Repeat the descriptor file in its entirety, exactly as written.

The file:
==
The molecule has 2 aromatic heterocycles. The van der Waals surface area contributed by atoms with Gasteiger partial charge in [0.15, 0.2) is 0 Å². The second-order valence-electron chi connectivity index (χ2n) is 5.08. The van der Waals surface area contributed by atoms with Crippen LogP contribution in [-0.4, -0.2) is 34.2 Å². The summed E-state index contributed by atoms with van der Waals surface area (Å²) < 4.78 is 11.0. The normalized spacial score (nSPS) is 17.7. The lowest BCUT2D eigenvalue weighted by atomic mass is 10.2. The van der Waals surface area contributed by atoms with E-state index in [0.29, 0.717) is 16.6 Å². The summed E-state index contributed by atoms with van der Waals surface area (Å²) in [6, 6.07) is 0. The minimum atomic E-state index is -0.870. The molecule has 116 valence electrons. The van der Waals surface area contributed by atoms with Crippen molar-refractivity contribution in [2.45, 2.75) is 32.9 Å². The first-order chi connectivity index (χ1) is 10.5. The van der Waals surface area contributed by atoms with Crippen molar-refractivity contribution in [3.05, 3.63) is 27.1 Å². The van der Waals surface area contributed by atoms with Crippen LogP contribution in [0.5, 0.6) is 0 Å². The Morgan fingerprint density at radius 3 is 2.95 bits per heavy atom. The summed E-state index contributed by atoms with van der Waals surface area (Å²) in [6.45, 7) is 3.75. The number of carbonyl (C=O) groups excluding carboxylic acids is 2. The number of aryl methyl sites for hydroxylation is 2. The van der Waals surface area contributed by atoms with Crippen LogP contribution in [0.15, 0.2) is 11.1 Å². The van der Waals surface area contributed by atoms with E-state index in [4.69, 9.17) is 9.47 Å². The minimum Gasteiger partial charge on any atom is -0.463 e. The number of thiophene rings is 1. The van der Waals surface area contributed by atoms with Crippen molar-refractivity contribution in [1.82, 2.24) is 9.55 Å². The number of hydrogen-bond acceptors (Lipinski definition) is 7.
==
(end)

The molecule has 2 aromatic heterocycles. The van der Waals surface area contributed by atoms with Gasteiger partial charge in [0.15, 0.2) is 0 Å². The second-order valence-electron chi connectivity index (χ2n) is 5.08. The van der Waals surface area contributed by atoms with Crippen LogP contribution in [-0.4, -0.2) is 34.2 Å². The summed E-state index contributed by atoms with van der Waals surface area (Å²) < 4.78 is 11.0. The normalized spacial score (nSPS) is 17.7. The lowest BCUT2D eigenvalue weighted by atomic mass is 10.2. The van der Waals surface area contributed by atoms with E-state index in [0.29, 0.717) is 16.6 Å². The summed E-state index contributed by atoms with van der Waals surface area (Å²) in [6, 6.07) is 0. The minimum atomic E-state index is -0.870. The molecule has 116 valence electrons. The van der Waals surface area contributed by atoms with Crippen molar-refractivity contribution in [2.45, 2.75) is 32.9 Å². The first-order chi connectivity index (χ1) is 10.5. The van der Waals surface area contributed by atoms with Crippen molar-refractivity contribution in [3.05, 3.63) is 27.1 Å². The van der Waals surface area contributed by atoms with Crippen LogP contribution in [0.5, 0.6) is 0 Å². The Morgan fingerprint density at radius 3 is 2.95 bits per heavy atom. The summed E-state index contributed by atoms with van der Waals surface area (Å²) in [6.45, 7) is 3.75. The number of carbonyl (C=O) groups excluding carboxylic acids is 2. The number of aryl methyl sites for hydroxylation is 2. The van der Waals surface area contributed by atoms with Crippen LogP contribution in [0.15, 0.2) is 11.1 Å². The van der Waals surface area contributed by atoms with E-state index in [4.69, 9.17) is 9.47 Å². The minimum Gasteiger partial charge on any atom is -0.463 e. The number of thiophene rings is 1. The van der Waals surface area contributed by atoms with Crippen molar-refractivity contribution in [1.82, 2.24) is 9.55 Å². The number of hydrogen-bond acceptors (Lipinski definition) is 7.